There was once a survey taken of fifty ninety-year-olds in an attempt to learn lessons from their lives before they inevitably died. Here are the three key things they as a group said they regretted.
They wished they had:
1. Taken more time in life to reflect...
We can directly relate with this because we too take too little time to reflect. I wonder if we can learn from these who found out too late to do anything about it.
Is the compromise of busyness really worth it? We must attain balance in life and take time occasionally to look back and learn, resisting the inbuilt urge to forever strive forward into the same old tired mistakes and no real time for our important relationships.
2. Taken more risks... [this does not mean taking safety and health risks!]
Again, we play it safe; perhaps too safe. We dare not risk because we might fall and this could not only be embarrassing but it could also prove fatal both in the figurative and literal senses.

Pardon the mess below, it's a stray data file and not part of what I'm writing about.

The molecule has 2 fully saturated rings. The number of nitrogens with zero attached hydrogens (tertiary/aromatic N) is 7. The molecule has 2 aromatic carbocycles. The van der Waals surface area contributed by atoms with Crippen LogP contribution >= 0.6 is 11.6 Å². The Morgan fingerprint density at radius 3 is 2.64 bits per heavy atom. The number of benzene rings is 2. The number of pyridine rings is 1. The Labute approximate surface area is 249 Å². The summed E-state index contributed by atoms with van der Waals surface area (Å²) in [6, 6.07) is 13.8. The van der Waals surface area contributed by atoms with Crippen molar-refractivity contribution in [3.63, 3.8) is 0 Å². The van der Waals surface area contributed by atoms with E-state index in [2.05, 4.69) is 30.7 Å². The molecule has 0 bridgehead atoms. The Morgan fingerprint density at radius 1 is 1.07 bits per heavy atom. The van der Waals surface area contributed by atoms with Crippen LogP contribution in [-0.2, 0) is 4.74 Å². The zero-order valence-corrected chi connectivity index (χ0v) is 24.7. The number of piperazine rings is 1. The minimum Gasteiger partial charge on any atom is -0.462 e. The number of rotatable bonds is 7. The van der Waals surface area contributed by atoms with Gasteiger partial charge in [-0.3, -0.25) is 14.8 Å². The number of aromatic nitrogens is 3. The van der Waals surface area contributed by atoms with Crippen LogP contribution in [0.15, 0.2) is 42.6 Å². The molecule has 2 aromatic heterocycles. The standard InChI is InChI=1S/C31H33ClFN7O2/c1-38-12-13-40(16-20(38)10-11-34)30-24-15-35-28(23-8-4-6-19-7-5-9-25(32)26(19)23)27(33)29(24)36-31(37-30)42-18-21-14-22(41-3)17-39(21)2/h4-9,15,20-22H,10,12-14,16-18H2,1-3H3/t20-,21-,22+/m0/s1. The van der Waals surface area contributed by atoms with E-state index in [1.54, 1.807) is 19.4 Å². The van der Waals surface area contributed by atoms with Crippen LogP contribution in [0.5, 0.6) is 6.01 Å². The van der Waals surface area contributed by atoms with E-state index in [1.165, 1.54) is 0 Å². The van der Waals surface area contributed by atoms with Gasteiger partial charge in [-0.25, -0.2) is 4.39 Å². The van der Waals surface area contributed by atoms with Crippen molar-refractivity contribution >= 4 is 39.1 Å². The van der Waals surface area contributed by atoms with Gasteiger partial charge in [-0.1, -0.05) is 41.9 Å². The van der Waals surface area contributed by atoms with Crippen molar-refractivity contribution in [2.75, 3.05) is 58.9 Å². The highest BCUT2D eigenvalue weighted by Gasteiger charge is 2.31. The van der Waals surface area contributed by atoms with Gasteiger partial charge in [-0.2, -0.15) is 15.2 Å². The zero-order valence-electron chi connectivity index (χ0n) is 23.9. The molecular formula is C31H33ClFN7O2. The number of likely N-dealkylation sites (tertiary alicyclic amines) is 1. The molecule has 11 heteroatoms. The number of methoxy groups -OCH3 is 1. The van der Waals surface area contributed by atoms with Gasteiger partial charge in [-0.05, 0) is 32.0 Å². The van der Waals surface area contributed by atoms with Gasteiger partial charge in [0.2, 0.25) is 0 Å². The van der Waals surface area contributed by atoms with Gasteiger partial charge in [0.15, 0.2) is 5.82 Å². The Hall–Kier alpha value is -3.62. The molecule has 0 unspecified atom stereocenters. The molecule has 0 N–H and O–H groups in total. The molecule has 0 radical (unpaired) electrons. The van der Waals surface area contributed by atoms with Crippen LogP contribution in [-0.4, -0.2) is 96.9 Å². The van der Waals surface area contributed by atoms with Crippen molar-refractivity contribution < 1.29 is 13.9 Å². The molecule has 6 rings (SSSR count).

We implicitly know that risks might afford us more abundant life, but there is so much to consider isn’t there? But, we recall that boldness has genius and magic about it. It is more often blessed when it’s calculated.
3. Done more that might live on beyond their lives; to have left a legacy beyond their years on earth...
When we consider historically significant figures such as Albert Einstein or Leonardo da Vinci, we release a yearning within us to be remembered long after we’ve perished.
We all want to have lived a life that mattered, that held some form of lasting significance. The time is now to start building that legacy. Indeed, we already have been.
Entwining the above three cords into a rope of living wisdom...
Knowing one ninety year old and being able to tap into their wisdom is one thing; this study speaks to us because we ourselves feel it already, don’t we?
There is still time to tweak the show so the performance that is our life endures and touches and envelopes, in love and hope and faith. It’s not too late to make a big difference!
Copyright © 2009, S. J. Wickham. All Rights Reserved Worldwide.